How to treat Alopecia Areata- know form Expert Dermatologist

Written By Dr Nitin, MD Skin

Last updated: 03/10/18

“Doctor, my daughter is developing bald patches over her scalp, how to treat alopecia areata?” Alopecia areata is usually self-limiting that responds well to treatment.

Dr Nitin, MD Skin has already talked about what is alopecia areata; and here he tells us about 'how to treat Alopecia areata' both at home and at a dermatologist clinic. He is the founder of Dermacosm; a clinic dedicated to providing clinical dermatology, paediatric dermatology, and cosmetology and dermato-surgery services. Over to Dr Nitin!

How to treat Alopecia Areata?

A number of treatments can induce hair growth in alopecia areata but none has been shown to alter the course of the disease.

  • Watchful expectancy: Alopecia areata itself doesn't affect your general health. So, leaving alopecia areata untreated is a legitimate option for many patients.
  • Steroid injections: Injections of steroid into the alopecia patches of suppress the local immune reaction, allowing the hair follicles to regrow new hair. A skin specialist should do this treatment only.
  • Topical treatments: Topical steroids, minoxidil solution, and topical immunotherapy are other effective treatments.

With each treatment, side effects and cosmetically acceptable improvement must be considered. The decision to choose one treatment option over another depends on the age of the patient & the extent of the disease. It's best advised to let a dermatologist help you in deciding the treatment protocol tailored for your specific disease presentation.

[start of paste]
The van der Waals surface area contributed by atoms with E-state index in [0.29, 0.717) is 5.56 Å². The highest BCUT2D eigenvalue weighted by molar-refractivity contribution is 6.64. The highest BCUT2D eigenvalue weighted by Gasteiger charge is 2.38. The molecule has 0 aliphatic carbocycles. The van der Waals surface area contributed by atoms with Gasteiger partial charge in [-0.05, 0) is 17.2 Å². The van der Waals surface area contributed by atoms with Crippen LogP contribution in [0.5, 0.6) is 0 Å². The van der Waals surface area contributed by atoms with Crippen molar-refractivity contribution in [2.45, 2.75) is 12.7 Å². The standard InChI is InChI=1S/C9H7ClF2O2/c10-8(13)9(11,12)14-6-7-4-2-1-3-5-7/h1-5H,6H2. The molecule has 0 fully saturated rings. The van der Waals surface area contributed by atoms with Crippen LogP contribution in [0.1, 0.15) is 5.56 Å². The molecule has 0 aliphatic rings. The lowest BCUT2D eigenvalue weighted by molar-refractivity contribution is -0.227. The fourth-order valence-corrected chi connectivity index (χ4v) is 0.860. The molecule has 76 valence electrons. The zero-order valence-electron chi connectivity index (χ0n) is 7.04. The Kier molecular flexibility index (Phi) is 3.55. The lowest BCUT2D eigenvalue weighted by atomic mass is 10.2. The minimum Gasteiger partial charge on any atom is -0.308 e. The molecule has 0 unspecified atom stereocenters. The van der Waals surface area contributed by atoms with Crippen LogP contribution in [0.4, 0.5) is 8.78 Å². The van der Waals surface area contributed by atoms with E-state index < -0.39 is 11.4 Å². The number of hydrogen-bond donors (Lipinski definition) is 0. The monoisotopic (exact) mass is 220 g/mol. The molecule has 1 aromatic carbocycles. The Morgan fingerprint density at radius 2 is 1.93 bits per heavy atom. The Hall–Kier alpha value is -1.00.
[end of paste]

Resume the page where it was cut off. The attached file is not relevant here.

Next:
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Can home remedies help in getting rid of alopecia areata?

Some people with alopecia areata try alternative therapies, which are said to stimulate hair growth in the affected patches. Some of the popular home treatments include rubbing any of these into the bald patches:

  • Lavender (diluted in coconut oil)
  • Onion juice
  • Outer skin of vegetables such as potatoes, peppers, and cucumbers, coconut milk mixed with gram of flour 
  • Aloe Vera gel
  • Cloth dipped into green tea 
  • Mixture of petals of the hibiscus flower with some dandelion oil

These 'home remedies' have not been studied in clinical trials, so they may or may not help in growing back your hair. And sometimes you can even suffer some adverse effects from these. So, it is always better to consult with your dermatologist before trying out any alternative treatments.

Read: Complete Dermatologist Guide on Alopecia or Hair Loss